Here in Toronto, it’s the time of year I like to call the drear–that period in late autumn when the leaves are off the trees but the snow has not yet begun to fly. The drear feels like a limbo state between autumn and winter and is characterized by days and days of unrelenting overcast skies, rain, and mud. Last year’s drear was mercifully short because the snow arrived early, but this year, we’ve been subjected to what seems like an extraordinarily long drear–long enough to test the fortitude of even the most diehard optimist.
One thing I should say before I continue is that drear is actually a literary adjective that dates to 1629. It’s the sort of word that makes me think of a 19th-century poet wandering lonely o’er a dank and drear moor pining for his lady love, who has either spurned the poor poet or succumbed to consumption. Drear has Gothic literary connotations for me. Editors could legitimately take issue with my use of it as a noun, since the Canadian Oxford Dictionary regards it as an adjective only.
Noun or adjective, drear captures both the prevailing weather and how it affects me perfectly. As a freelancer who works at home, I find the drear particularly difficult to cope with. As far as I know, I don’t suffer from seasonal affective disorder (SAD), yet if I allow it to, the drear will sneak into my home office, robbing me of energy and taking energy’s close relatives, motivation and inspiration, with it as it flies out the door (I imagine it uttering a diabolical laugh as it flees). Perhaps if you work at home and spend many hours alone writing, editing, or doing whatever else you do, you’re finding that the drear is affecting you too. What to do?
I’m not normally the sort of person who needs to give myself rewards to motivate myself to get a job done unless that job is so challenging that it’s threatening my sanity. However, I do find that rewarding myself helps me combat the drear. My accomplishments needn’t be immense and the corresponding rewards needn’t be elaborate–something modest like “When I finish editing this chapter, I’ll get up and have a cup of tea (something fruity and caffeinated like blackcurrant) and some dark chocolate (70 percent)” works just fine for me. Of course, finishing an entire project is cause for celebration, meaning a much splashier reward awaits. Keeping that reward on the front burner of my mind as I’m working certainly keeps my momentum going. If I intend to splurge on a sweater, I keep looking at it online to remind me that it will be my present to myself for both achieving my goal and surviving the drear.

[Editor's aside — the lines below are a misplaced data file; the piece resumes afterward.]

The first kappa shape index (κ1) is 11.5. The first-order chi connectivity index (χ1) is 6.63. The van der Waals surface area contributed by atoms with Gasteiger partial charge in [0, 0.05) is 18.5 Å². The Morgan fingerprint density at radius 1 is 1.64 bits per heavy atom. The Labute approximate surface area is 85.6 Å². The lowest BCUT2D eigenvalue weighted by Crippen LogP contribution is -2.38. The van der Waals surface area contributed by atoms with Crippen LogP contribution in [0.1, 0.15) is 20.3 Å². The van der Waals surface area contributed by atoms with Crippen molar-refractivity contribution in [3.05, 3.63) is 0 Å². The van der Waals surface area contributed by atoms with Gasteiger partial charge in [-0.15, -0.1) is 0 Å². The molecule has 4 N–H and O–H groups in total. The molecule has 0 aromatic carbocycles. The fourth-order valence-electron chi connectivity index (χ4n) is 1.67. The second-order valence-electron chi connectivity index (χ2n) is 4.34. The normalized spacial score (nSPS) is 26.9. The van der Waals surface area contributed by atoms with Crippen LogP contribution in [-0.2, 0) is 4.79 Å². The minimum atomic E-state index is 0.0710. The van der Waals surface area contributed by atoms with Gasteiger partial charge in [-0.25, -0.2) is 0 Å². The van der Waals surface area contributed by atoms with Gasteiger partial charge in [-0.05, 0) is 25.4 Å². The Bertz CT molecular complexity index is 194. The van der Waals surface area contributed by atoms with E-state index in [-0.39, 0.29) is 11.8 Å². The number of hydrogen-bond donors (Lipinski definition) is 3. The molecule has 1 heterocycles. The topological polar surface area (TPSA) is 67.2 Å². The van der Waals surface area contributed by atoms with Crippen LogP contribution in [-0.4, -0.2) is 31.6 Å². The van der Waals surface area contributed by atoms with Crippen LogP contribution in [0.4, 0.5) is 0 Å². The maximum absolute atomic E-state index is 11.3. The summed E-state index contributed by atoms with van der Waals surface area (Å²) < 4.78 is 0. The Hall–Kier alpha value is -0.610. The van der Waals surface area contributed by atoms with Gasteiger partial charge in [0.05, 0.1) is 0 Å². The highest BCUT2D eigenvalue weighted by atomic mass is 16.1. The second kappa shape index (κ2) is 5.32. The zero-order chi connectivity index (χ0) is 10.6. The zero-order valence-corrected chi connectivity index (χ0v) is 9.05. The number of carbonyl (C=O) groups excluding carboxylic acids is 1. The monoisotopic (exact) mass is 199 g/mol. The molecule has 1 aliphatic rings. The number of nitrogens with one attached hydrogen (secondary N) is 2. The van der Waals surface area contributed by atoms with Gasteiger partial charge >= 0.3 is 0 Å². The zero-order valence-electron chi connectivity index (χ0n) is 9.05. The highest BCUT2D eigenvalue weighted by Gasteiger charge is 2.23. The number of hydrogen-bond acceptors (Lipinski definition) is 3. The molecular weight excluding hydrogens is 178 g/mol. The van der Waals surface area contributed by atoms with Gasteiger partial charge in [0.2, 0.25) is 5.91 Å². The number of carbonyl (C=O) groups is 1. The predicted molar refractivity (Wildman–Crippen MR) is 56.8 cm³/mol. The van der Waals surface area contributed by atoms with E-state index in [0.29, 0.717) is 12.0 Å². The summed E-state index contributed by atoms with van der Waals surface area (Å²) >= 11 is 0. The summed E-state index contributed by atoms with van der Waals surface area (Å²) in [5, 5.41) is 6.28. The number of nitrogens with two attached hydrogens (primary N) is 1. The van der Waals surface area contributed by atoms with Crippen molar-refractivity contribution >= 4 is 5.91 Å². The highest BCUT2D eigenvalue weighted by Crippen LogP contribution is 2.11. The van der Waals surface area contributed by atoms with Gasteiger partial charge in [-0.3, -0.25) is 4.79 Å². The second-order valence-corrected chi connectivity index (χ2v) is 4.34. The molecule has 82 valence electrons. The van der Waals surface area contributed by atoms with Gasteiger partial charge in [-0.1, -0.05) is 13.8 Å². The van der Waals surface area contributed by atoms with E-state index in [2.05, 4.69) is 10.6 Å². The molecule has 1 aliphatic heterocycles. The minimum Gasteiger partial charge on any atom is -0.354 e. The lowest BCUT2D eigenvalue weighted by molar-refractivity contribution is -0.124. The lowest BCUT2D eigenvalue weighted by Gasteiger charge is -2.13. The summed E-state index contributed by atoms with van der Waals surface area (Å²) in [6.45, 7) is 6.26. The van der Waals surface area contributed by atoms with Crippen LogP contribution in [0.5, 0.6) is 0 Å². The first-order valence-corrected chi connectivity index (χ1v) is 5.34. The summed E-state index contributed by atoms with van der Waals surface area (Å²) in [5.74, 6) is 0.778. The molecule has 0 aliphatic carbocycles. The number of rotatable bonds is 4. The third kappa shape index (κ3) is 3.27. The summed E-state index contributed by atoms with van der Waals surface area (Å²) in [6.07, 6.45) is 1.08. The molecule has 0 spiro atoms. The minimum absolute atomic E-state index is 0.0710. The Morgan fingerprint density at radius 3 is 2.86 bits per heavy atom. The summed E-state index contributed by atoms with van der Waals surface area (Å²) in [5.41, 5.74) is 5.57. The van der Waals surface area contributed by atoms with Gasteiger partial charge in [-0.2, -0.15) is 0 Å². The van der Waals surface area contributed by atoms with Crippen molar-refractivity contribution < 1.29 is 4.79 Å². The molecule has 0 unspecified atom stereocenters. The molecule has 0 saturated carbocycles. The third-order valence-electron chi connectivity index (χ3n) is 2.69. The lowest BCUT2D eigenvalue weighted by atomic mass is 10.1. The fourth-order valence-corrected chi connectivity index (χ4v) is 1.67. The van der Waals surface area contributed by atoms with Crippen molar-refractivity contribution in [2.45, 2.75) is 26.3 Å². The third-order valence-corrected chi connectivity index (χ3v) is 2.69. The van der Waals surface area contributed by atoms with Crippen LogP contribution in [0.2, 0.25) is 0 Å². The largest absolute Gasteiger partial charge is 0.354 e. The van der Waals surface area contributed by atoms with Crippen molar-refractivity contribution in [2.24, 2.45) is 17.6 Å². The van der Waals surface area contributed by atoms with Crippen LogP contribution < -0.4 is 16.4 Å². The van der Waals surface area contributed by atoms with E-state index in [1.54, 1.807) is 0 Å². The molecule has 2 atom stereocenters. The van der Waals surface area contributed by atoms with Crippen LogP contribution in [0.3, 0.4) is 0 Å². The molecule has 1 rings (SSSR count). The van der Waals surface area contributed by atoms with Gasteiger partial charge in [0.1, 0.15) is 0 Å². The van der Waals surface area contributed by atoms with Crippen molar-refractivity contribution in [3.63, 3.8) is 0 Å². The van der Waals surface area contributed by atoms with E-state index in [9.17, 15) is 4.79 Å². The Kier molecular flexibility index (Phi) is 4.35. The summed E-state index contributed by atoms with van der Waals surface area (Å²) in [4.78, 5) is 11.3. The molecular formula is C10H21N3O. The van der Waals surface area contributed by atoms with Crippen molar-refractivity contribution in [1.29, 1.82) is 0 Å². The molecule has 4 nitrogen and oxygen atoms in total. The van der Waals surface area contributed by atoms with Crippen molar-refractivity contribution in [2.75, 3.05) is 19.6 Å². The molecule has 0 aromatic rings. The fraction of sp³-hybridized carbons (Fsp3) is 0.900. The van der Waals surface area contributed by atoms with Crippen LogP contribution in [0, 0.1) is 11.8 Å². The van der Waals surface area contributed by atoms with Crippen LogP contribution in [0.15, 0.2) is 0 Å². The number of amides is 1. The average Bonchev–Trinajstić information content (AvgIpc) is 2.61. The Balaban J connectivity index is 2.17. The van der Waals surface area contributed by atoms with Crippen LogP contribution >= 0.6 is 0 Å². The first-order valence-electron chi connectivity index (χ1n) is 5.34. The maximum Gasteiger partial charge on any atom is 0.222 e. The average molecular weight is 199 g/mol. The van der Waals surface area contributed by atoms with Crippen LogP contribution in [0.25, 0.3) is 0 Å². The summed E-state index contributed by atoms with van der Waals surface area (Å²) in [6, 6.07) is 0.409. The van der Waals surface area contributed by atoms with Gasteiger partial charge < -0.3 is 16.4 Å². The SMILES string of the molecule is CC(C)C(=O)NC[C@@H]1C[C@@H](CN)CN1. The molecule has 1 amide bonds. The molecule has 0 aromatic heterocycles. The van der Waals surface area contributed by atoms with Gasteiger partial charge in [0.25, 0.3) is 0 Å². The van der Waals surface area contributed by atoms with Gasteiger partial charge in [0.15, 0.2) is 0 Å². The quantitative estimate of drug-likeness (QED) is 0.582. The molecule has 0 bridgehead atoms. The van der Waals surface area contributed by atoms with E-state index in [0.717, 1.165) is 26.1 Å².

Exercise and fresh air are also essential to coping with the drear. Fortunately, I have the 50-pound mutt to take me out for walks every day, usually just when I desperately need to stretch my limbs and get the oxygen flowing to my brain so the synapses will start doing what they’re supposed to again. The daily dog walk has many benefits, both physical and psychological. Watching my dog wrestle with her best friend (an Airedale) and fly around the park–outrunning most of the other dogs with superlative ease and grace, I might add–lifts my spirits and makes me smile. And there are inevitably other dog owners to talk to. When you spend much of your day in front of a computer screen, the joy of talking to human beings face to face should never be underestimated. After an outing to the dog park, the score is once again in my favour: Caroline 1, Drear 0.
Dangling rewards before myself and doing the mutt promenade are two things I do when the drear threatens to turn me into an unproductive, useless lump. But I have to ask: What do you do to fight the drear?